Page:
Juan’s Double Prints

In several previous posts (too many for most of you!), I have highlighted Topps’ tendency to recycle photos.  The Major League Baseball Players Association boycott of Topps in 1967-68 exacerbated this practice, but earlier examples abound.  My latest obsession is focused on the 1960s cards of Juan Marichal.

In either 1960 or 1961, a photo session took place in San Francisco at Candlestick Park, which opened in 1960.  The photographer captured three different poses of Marichal.  The photos are distinctive due to Juan’s white undershirt.

Since the undergarment does not have a collar, it appears to be a rubberized jacket seen frequently on vintage cards whose photos were taken in spring training.  The shirt was designed to help “burn off” fat accumulated over the winter. However, in this instance, the slender Dominican is undoubtedly using it for insulation, to ward off the Arctic like conditions at Candlestick Park. Also, it is a good bet that Marichal was not starting that evening.  The white sleeves would have been deceptive to the hitters.

The first use of the white sleeve photos shows up on Juan’s 1962 card. He is shown with his arms above his head.  1963 has Juan in a slightly turned stretch position.  The small black and white photo on the 1963 card reuses the 1962 picture.

In 1964, the third pose is used.  This straight on shot turns up on Juan’s “Stand Up” card as well.  The 1962 image makes a comeback on the Pitching Leaders card, while the 1963 Topps pose is used on the Wheaties Stamp.

Topps was far from done using the photos.  The 1964 image turns up on the 1968 checklist as well as Juan’s Bazooka cards from 1965 and 1968. Meanwhile the 1963 Topps pose turns up on the 1967 checklist and 1965 Pitching Leaders card.

We are not done yet.  The 1962 photo spans the decades and appears on the 1970 Pitching Leaders card.

Sometime prior to 1965, Topps snapped three additional photos, probably in spring training.  Although it is hard to prove definitively, the pictures were probably taken at the same time, due to the mock turtleneck undershirt in all three.

Topps will recycle two of the three portraits.  Juan’s partially turned headshot is found on the 1965 card, the 1966 ERA Leaders, the 1967 ERA and Pitching Leaders cards, and the 1967 poster insert. The same image returns on the Deckle Edge insert in 1969.

The second photo, depicting Marichal holding a ball, is used on the 1964 coin insert and the 1966 Bazooka.

The third image may be the best of all.  The 1964 “Giant” shows a smiling Juan.  I could not find another instance of this one being reused.

Topps put out the recycling again, using a newer photo taken a Candlestick.  It is used on the 1967 and 1968 cards, the 1969 Pitching Leaders and the 1969 and 1970 Transogram.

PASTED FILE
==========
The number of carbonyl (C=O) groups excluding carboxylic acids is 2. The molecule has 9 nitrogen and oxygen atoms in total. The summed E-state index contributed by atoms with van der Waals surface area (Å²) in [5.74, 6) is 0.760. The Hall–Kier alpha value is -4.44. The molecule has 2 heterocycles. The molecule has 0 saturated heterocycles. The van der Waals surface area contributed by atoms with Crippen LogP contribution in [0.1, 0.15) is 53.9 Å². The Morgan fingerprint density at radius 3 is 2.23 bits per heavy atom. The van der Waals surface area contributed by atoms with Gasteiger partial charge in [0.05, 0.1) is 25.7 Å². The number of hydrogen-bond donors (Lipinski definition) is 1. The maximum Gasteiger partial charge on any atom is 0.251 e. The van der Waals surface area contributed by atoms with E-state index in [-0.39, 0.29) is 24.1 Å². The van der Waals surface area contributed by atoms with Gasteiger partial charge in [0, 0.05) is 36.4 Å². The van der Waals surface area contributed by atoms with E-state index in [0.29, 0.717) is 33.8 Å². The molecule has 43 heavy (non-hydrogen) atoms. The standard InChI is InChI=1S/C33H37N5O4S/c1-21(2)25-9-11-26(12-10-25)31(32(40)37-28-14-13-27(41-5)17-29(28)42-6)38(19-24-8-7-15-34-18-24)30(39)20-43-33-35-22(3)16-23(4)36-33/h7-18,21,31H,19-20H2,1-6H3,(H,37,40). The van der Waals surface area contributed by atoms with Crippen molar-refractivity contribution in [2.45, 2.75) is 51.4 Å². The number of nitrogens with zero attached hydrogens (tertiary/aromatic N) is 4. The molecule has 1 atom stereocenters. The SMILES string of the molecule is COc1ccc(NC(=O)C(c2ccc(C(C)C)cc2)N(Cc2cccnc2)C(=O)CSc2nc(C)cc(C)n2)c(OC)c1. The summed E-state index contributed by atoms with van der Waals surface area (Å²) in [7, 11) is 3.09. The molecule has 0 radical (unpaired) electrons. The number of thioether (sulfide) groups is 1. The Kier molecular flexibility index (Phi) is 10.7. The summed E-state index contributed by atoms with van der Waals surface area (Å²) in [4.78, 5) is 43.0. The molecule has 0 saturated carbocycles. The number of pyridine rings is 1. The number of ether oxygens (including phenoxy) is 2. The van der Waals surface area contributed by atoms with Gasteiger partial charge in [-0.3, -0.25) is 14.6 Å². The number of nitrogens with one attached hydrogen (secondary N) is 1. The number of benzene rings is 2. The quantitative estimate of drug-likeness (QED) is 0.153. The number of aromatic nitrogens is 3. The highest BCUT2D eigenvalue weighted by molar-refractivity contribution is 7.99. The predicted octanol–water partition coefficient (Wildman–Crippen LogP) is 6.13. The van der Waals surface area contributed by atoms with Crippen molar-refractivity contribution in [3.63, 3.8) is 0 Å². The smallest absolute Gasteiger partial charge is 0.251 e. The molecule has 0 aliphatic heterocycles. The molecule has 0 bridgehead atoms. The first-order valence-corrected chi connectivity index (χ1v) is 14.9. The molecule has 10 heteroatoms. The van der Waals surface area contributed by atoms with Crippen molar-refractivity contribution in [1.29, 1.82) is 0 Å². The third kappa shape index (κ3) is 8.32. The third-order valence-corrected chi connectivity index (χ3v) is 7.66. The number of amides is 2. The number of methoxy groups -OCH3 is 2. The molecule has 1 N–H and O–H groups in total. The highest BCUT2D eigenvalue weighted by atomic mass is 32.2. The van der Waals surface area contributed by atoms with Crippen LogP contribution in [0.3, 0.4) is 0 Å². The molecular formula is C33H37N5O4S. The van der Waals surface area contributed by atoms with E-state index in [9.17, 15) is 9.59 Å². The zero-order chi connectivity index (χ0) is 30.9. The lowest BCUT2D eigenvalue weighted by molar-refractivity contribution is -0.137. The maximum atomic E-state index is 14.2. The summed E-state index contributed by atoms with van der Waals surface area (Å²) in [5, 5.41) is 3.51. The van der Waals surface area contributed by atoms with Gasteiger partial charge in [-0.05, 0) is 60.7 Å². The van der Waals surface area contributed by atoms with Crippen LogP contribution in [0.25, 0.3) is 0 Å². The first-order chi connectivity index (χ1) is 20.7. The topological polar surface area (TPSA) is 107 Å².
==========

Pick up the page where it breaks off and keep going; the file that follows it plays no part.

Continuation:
Of course, Juan Marichal is not unique in having reused images.  The League Leader cards have many duplicate images of star players.  I still find it interesting that an image can show up eight years after it first appeared.

Author: Tim Jenkins

Sports memorablilia collector with Seattle teams emphasis. HOF autographs, baseball cards and much more. Teacher for over 30 years. Attended games at 35 different MLB parks.

8 thoughts on “Juan’s Double Prints”

  1. I met Juan Marichal at a card show. My friend and I talked to him for more than one hour. He told us many things about playing baseball especially against the Dodgers and about his daughter, son-law and family. He is the only baseball player I ever involved in long conversation with.

    Liked by 1 person

  2. My favorite Giant by far—-and I have many I like as a fan since 1959. Many recall Juan’s debut vs. the Phillies on my mom’s 35th birthday (a one hitter, a Clay Dalrymple grounder on the middle the only flaw). But that day in Giant history is significant for another, more controversial reason—9 years earlier to the day in 1951, Leo Durocher introduced the squad to the “buzzer stealing system” and all concurred save Whitey Lockman. The effectiveness may be debated, but gratefully the 51 squad was not tossed on the heap of suspended players/managers as the Astros were. Juan’s debut meant the Giants had to send a player down and that was Willie McCovey. Can anyone out there name an instance in ML history when one future HOFer was brought up and another sent down in his place (Mc returned within weeks from Tacoma and of course never left ther bigs again). Have those two cards in question. —one autographed—and yes, he is the nicest signer I ever met (He added 6/15/63 to his personalized autograph on the photo Mom took of him on Camera Day 1963 when he ran on the field to pitch his no-no). What a true gentleman! Viva Juan! Gracias!

    Bill Klink
    Sun City, AZ

    Like

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